Julio also told Pat that he didn't think we would qualify to get in because our invitation is from PARC, a Palestinian NGO, and the current regulations say that you need to be from an "accredited international NGO."

I started to get really incensed. Why should it be so difficult to go to this one tiny place? Why are they limiting entry so carefully. Remember, it's not even the Israelis. The Israelis have not even had the chance to say they don't want us, individually, to go to Gaza. This is the international community's hard-won agreement because disengagement is supposed to mean some form of freedom for Palestinians, and look. They cannnot even have visitors. They can only have "aid workers." We have invitations from at least ten Palestinians, come whenever you want, happy to see you, "from Rafah with love" said one email I got from a woman I have never met. Why isn't that good enough? Why is friendship not a good enough reason to visit someone?

The people in Gaza are still in prison. They might get passes to go and come, though they still cannot go the the West Bank, which is part of their own supposed country, without going through Jordan. While we sat there, I watched people streaming in and out, laden with luggage and packages, and I am sure for them, it is a lot better to go through a border controlled by Palestinian police than to have Israeli soldiers asking invasive questions at gunpoint. But even in most prisons, you can have the visitors you want - Palestinian prisoners in Israeli jails often can't, and the prisoners indefintely held by our government at Guantanamo cannot, but in most prisons in most countries, if you want someone to visit you, you put them on your list and eventually they can come. The Palestinians do not even get that.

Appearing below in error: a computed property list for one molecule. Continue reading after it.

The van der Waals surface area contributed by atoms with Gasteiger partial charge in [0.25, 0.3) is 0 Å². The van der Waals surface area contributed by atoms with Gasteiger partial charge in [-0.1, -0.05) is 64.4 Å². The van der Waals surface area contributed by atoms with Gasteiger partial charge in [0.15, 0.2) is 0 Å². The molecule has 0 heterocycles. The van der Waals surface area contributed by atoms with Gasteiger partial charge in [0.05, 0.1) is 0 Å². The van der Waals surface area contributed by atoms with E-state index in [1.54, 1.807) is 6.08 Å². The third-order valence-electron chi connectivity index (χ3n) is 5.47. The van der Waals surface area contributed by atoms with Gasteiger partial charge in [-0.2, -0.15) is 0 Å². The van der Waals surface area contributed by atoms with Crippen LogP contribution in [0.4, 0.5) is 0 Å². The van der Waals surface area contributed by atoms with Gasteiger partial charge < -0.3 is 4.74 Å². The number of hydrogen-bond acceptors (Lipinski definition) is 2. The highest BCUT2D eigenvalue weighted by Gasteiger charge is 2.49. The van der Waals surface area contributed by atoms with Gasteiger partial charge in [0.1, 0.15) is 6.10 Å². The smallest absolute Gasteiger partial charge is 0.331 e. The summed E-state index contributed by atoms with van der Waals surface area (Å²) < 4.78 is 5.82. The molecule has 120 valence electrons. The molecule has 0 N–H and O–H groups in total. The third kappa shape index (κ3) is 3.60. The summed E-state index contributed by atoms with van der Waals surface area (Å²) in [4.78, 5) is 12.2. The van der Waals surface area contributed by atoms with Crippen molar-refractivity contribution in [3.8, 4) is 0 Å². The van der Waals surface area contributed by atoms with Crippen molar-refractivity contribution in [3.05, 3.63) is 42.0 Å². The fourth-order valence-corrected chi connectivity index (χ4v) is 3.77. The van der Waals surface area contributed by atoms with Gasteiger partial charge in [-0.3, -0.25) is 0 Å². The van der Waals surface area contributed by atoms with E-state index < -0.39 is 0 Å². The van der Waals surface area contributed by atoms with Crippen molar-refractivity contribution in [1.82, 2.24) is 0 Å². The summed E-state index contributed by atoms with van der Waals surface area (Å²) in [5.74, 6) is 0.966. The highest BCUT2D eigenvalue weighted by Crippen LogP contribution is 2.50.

We returned to Arish; one of the Egyptian border guards took care of getting us a taxi (like there weren't a hundred sitting there) to take us to a hotel he recommends (from which presumably he is getting a little kickback), where for not too much more money than we were hoping to pay we got a pleasant room right on the sea. We walked on the beach for a long time, looking at Rafah, just out of reach, and talking about how nuts it is that this quiet resort town, which presumably in the summer is teeming with Egyptian vacationers and the occasional tourist, sits thirty kilometers from Rafah Camp, which much be one of the most traumatized places on earth

It emphasizes for us the artificial nature of the "conflict." There is nothing about the landscape or the culture that creates danger for the people. Once the people of Palestinian Rafah and the people of Egyptian Rafah, which lies just beyond Arish, were one community. And it is clear it was a beautiful and blessed community. And then the colonizers came and stuck a border in the middle, and then a fence, and then a wall, and then some gun towers, and now they are the tortured pawns in an international game of mine's bigger than yours.

All over the world this scenario is replicated. Alta California and Baja California - the family members on one side of the fence belonging to the richest country on earth, those on the other part of the "Third World." My family members on the Canadian side of the border having good universal health care, while my friends at home are suffering from late-diagnosed cancers. It's just that this situation is so recent, and the distances are so small, it puts the whole insanity in perspective.

To be continued ...